My experience is that tending to what is unhappy inside me, I became happier than ever. I told my story about it here. Deep happiness, and heck, even superficial happiness, arrived for me by facing and being transformed by my unhappiness (pain). So, if you’ve hit a wall and become disillusioned by bliss and other superficial practices, consider focusing your light of awareness on unhappiness in order to evolve into a deeper, naturally arising happiness. This is also good practice for being with other people’s unhappiness in order to help them heal through it.
Forget about Gods
So, to hell with “spirituality” that distracts and detracts from our embodied humanness. It’s just religion in different clothes, full of the same false hope, shadow denial and projection, hypocrisy, body-denial, cowering from darkness, and avoidance of pain and material reality, which lead to more suffering and a more broken world. For, when we divorce from our bodies and its wounds, we divorce from the earth and the people around us. We live in a bubble, while what sustains us yearns for our connection.
Much of spirituality disavows what truly matters for most of us at the end of the day, especially for those without privilege and living in survival hell of some kind. But again, if they, or you, have no real options, are at the end of a rope, and need to believe in false things to have any experience of happiness or hope, all the power to you. But, if you have the means to face your untended heartaches to any degree, you owe it to yourself and to those who don’t.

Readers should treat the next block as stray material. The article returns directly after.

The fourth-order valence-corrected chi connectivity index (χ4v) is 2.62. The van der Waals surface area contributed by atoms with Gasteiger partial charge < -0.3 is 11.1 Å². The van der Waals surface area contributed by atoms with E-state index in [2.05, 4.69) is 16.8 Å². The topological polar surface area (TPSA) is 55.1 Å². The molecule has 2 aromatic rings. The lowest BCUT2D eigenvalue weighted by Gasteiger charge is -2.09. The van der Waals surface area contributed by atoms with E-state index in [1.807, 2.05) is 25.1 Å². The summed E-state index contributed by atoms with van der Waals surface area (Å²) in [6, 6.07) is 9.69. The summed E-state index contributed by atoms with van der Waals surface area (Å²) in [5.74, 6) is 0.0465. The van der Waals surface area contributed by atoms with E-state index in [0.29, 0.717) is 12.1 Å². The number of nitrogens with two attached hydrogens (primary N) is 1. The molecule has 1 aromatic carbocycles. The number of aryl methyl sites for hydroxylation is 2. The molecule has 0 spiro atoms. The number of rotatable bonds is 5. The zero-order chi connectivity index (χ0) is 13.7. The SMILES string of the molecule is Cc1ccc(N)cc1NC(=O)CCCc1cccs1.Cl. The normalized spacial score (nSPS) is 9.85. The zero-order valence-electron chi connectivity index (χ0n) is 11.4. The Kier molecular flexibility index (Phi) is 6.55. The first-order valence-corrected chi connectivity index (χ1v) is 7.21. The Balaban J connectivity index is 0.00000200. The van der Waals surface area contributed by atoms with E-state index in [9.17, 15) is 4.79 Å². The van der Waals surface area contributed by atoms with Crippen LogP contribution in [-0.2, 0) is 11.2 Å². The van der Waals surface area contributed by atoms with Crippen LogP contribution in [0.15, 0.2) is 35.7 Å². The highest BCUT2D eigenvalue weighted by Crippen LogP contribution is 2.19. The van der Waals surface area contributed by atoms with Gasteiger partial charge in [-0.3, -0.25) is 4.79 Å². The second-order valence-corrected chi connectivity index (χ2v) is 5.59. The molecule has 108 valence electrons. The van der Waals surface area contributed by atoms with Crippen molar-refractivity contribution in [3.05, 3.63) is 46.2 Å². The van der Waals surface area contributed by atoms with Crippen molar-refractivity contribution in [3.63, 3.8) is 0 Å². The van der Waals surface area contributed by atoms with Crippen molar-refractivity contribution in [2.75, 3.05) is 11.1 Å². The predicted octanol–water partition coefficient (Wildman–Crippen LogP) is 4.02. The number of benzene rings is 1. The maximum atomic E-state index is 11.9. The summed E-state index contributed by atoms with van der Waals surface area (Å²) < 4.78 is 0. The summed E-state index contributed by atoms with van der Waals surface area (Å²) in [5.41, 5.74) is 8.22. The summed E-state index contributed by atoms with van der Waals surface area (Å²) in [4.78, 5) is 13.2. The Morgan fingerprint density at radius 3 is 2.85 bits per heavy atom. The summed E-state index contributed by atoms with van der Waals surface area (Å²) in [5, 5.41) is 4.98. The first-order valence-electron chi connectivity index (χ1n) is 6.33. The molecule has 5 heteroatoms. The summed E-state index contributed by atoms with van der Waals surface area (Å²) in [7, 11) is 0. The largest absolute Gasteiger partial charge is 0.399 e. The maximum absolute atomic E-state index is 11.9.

Forget the gods, spirits, and angels that don’t exist. Even if there is an afterlife, what problem does it fix here while alive? Maybe it alleviates some overwhelming heartache or fear of death and that this shitty reality is all there is. But this is to live in fear of fear, and the only way to make it better for anyone is to face what hurts. If you aren’t pinned to a survival wall, consider gathering your courage and giving up false beliefs to work out your trauma. There are many resources at the links throughout this essay to help you.
So, just be human, and don’t focus on trying to be more and more happy in a linear sense. Think Yin and Yang, the circle and cycle of life from birth unto death unto rebirth, which is genuine transformation. Focus on what gets in the way of the unbidden joy underneath all the crap you’ve been hit with and lumped onto your life. Unleashing that brilliance beneath and within your own pain and confusion is already connected to everything else; it’s already “spiritual.” So you don’t have to try to be spiritual.
When you do that inner work, which we can call an “embodied spirituality,” you bridge disembodied pursuits with ordinary human ones in your own body. Because your body is connected to all other bodies, including the earth, you become an earth citizen, a warrior for everyday justice. To become this deeply united, feeling the pain that your body has stored from the past and releasing it, along with the attached negative beliefs, is key. This can help you become boundlessly happy with very little, because you have cleared your heart (emotional body). Eventually, you might get bored of your happiness, and your calling in life might change primarily from self-enjoyment to helping others find some sustainable happiness. This is why I think activism is the pinnacle of spirituality.